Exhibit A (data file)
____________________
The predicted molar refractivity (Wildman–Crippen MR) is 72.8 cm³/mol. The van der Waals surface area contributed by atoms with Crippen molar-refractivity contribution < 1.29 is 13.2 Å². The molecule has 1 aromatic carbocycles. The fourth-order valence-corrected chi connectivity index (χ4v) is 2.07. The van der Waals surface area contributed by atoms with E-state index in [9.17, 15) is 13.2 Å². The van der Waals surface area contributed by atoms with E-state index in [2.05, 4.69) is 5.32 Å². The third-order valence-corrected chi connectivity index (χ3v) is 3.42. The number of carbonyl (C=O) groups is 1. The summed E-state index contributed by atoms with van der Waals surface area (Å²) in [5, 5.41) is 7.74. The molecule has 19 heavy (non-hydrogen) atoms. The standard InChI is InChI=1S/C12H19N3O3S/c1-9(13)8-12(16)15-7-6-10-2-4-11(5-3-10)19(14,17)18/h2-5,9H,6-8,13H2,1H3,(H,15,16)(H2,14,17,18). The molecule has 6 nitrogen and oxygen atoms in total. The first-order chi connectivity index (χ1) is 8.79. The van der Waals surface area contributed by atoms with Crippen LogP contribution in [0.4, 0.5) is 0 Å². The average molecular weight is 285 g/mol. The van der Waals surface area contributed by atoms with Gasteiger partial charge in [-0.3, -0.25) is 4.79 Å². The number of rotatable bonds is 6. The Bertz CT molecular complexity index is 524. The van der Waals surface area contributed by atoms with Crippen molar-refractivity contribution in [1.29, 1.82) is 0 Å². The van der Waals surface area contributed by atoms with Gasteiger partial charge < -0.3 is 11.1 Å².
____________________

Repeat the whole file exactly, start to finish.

The predicted molar refractivity (Wildman–Crippen MR) is 72.8 cm³/mol. The van der Waals surface area contributed by atoms with Crippen molar-refractivity contribution < 1.29 is 13.2 Å². The molecule has 1 aromatic carbocycles. The fourth-order valence-corrected chi connectivity index (χ4v) is 2.07. The van der Waals surface area contributed by atoms with E-state index in [9.17, 15) is 13.2 Å². The van der Waals surface area contributed by atoms with E-state index in [2.05, 4.69) is 5.32 Å². The third-order valence-corrected chi connectivity index (χ3v) is 3.42. The number of carbonyl (C=O) groups is 1. The summed E-state index contributed by atoms with van der Waals surface area (Å²) in [5, 5.41) is 7.74. The molecule has 19 heavy (non-hydrogen) atoms. The standard InChI is InChI=1S/C12H19N3O3S/c1-9(13)8-12(16)15-7-6-10-2-4-11(5-3-10)19(14,17)18/h2-5,9H,6-8,13H2,1H3,(H,15,16)(H2,14,17,18). The molecule has 6 nitrogen and oxygen atoms in total. The first-order chi connectivity index (χ1) is 8.79. The van der Waals surface area contributed by atoms with Crippen LogP contribution in [0.4, 0.5) is 0 Å². The average molecular weight is 285 g/mol. The van der Waals surface area contributed by atoms with Gasteiger partial charge in [-0.3, -0.25) is 4.79 Å². The number of rotatable bonds is 6. The Bertz CT molecular complexity index is 524. The van der Waals surface area contributed by atoms with Crippen molar-refractivity contribution in [1.29, 1.82) is 0 Å². The van der Waals surface area contributed by atoms with Gasteiger partial charge < -0.3 is 11.1 Å².